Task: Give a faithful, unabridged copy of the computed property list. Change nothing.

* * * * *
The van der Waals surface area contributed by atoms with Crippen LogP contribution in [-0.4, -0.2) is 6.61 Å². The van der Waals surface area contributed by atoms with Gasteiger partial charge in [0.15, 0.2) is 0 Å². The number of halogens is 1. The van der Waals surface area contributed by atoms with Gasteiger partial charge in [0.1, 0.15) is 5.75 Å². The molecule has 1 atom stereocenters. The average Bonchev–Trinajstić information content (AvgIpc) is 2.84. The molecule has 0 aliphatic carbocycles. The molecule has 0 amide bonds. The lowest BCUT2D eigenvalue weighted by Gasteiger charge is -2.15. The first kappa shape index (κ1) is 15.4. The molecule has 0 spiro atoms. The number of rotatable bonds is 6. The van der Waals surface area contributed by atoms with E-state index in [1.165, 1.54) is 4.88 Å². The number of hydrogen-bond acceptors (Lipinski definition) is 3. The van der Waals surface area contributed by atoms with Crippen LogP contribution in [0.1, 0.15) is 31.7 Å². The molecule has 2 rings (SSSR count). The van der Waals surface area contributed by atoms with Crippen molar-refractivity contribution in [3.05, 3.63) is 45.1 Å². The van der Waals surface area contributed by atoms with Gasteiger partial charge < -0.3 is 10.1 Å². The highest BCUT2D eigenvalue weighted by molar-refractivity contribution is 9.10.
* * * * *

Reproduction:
The van der Waals surface area contributed by atoms with Crippen LogP contribution in [-0.4, -0.2) is 6.61 Å². The van der Waals surface area contributed by atoms with Gasteiger partial charge in [0.15, 0.2) is 0 Å². The number of halogens is 1. The van der Waals surface area contributed by atoms with Gasteiger partial charge in [0.1, 0.15) is 5.75 Å². The molecule has 1 atom stereocenters. The average Bonchev–Trinajstić information content (AvgIpc) is 2.84. The molecule has 0 aliphatic carbocycles. The molecule has 0 amide bonds. The lowest BCUT2D eigenvalue weighted by Gasteiger charge is -2.15. The first kappa shape index (κ1) is 15.4. The molecule has 0 spiro atoms. The number of rotatable bonds is 6. The van der Waals surface area contributed by atoms with E-state index in [1.165, 1.54) is 4.88 Å². The number of hydrogen-bond acceptors (Lipinski definition) is 3. The van der Waals surface area contributed by atoms with Crippen LogP contribution in [0.1, 0.15) is 31.7 Å². The molecule has 2 rings (SSSR count). The van der Waals surface area contributed by atoms with Crippen molar-refractivity contribution in [3.05, 3.63) is 45.1 Å². The van der Waals surface area contributed by atoms with Gasteiger partial charge < -0.3 is 10.1 Å². The highest BCUT2D eigenvalue weighted by molar-refractivity contribution is 9.10.